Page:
A Virtual machine is progam that lets you virtualize a computer. Virtual box is an example of Virtual machine software you can use to run Operating systems within your existing Operating system. For example, if you have Windows 7 on your computer, you can install Virtual Box, run it, and Install Server 2008 in the Virtual Box.

There are several makers of virtual machine software in the market. The most common maker is VMWare Inc. maker of VMWare Workstation and other virtual machine software packages such as vSphere. VMWare mostly focuses on Virtual machine software for IT datacenters, and is expensive. However there are other programs that you can download  that give all the funtionality without the cost. Examples are Virtual PC from Microsoft, and Virtual Box from Oracle. You can download Virtual Box from www.virtualbox.org, and it’s FREE!

Virtual Box running Windows Server 2008

The OS in the virtual box will funtion in the same way it would on a physical computer because the virtual machine software makes the OS believe it is a real machine. That means that with this virtual machine you can do all the same things you would do on a real computer. Saving files, running programs, surfing the web, checking email, the works!

What makes this solution so appealing, is that you do not need to tear apart your hard drive, by partitioning it or by adding another hard drive just to test other Operating systems. You simply install Virtual Box, run it, and install your Operating system in it. And once your done you simply delete the virtual machine and that’s the end of that. It would be like deleting a word document when you don’t need it anymore.

This was quite a revelation when I first heard about it. The idea that you can run a virtual pc within a pc, just blew my mind! And now, I use virtual machines everywhere. I have virtual machine software installed on just about all computers I have. It’s a great way to test software that you are not sure of. Let’s say a friend hands you a program he says is really cool, and you’re thinking, “Yeah right, like the last program you gave me that infected my computer for a week”. With the virtual machine, you could just install the program in the virtual machine. If it does have a problem, you can just delete the virtual machine along with the malware. And if you made a backup of the virtual machine before you tried your friends program on it, all you’d have to do is restore it from backup, and voila! Your VM(virtual machine) is back just like before. No harm, no faul.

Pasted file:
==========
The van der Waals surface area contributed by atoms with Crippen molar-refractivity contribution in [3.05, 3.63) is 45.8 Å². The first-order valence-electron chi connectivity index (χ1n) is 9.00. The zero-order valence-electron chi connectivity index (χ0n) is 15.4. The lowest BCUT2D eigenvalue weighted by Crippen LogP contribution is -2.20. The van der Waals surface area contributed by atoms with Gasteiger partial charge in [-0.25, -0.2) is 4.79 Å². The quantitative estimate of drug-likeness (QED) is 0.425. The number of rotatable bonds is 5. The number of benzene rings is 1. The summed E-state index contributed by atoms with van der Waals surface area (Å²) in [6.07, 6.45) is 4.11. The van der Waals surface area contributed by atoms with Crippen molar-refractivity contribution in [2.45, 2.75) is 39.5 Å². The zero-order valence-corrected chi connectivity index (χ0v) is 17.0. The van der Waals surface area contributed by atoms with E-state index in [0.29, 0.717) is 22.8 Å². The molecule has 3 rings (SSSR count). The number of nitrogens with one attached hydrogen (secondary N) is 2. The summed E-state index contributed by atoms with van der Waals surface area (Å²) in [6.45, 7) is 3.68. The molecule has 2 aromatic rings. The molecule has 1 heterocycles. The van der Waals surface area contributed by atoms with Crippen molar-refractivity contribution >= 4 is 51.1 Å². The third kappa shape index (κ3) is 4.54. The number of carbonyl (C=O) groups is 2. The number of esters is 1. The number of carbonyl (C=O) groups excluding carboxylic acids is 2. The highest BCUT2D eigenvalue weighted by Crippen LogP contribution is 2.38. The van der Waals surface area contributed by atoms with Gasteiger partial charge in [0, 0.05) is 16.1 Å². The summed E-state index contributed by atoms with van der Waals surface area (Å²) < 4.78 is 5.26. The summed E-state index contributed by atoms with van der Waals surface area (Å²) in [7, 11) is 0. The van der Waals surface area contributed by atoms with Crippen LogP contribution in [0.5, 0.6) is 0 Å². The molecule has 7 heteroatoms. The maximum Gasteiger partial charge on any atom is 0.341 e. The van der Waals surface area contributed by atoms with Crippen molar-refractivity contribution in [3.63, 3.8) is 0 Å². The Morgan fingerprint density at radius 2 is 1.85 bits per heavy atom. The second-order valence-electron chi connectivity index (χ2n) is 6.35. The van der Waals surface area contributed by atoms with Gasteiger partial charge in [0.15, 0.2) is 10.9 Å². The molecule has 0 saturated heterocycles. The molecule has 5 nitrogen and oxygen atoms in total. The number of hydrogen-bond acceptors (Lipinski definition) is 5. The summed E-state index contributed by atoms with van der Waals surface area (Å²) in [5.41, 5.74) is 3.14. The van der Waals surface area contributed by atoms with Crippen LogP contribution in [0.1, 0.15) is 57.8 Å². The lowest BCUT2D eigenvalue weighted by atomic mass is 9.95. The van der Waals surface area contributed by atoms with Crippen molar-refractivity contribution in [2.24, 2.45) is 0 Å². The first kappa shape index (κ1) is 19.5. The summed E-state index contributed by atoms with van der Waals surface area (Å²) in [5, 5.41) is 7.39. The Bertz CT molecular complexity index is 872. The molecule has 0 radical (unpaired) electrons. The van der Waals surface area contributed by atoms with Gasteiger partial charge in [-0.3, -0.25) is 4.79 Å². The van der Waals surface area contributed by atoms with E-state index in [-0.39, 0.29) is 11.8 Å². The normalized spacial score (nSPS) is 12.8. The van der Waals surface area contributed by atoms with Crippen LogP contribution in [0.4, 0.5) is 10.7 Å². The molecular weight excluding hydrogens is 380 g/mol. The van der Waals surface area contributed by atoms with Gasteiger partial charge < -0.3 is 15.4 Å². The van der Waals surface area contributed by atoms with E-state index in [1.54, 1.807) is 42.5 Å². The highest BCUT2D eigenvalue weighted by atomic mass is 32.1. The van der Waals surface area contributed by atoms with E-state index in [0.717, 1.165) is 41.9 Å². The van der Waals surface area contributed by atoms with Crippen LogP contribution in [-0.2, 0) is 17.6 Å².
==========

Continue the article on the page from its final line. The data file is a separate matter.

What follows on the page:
Now, is that cool, or what!

I wanted to introduce you to the idea of virtualization on this post. I will be posting new material on each of the virtual machine packages with sample Operating Systems so you can follow along. So stay tuned!

Remote control your Windows Computer with Remote Desktop Protocol


Think you need to get these programs from the internet such as goto meeting, logmein, or team viewer? You don’t, provided that you are running a professional version of Windows or Ultimate. These editions of Windows come equiped with Remote Desktop Server software that allows you to connect to them from any computer or device in the world that has the Remote Desktop Client on it. The program uses RDP protocol and uses port 3389 for communication. So you will need to configure your firewall to allow that communication.

First, enable remote control by going to remote settings and enabling Remote Desktop. Then select “Allow connection from computers running any version of remote deskop(less secure). I prefer to use this setting because you can use any mobile device, or older copy of Windows to connect.

On your router you will need to create an exception for RDP. In this example I used the routing page to create the exception. Other routers will have the setting in a Port Forwarding page.

Also you will need to create a Windows Firewall exception.
Once this is done you can connect to Windows Desktop from another computer or device using the Remote Desktop Client which is installed on all editions of Windows XP and higher. You can also download a client for your mobile device.
If you are connecting to your desktop from the internet you will need to know your ISP assigned IP address, or use Dynamic DNS to resolve the IP address. Using Remote Destktop is safer than those other programs because they envolve only the two computers in question, your client, and your server.

Prevent contaminating your PC by using standard user accounts


Most users go directly into their PC without a second thought about security. And while Microsoft will do its best to safeguard against malware, it can’t protect everything. There is a simple method that prevent most of accidental contaminations by email and web sites, and that is by creating a standard user account. A standard user account is one without administrative privilege. On the control panel go to create users and create a standard user account. Then logoff and login with the standard user account. Because the standard user account does not have administrative privilege, the OS will prevent rouge programs from making changes to your PC. This will keep most malware out of your PC, with some minor inconvenience when you actually want to make modifications. At which point you will have to logout and login with an administrator account that has privileges to make changes to the OS. Since most users computing is limited to checking email and facebook pages, this should not be to bothersome. Keep in mind that if you share your PC with other users, those users should have their own non-administrative standard account as well.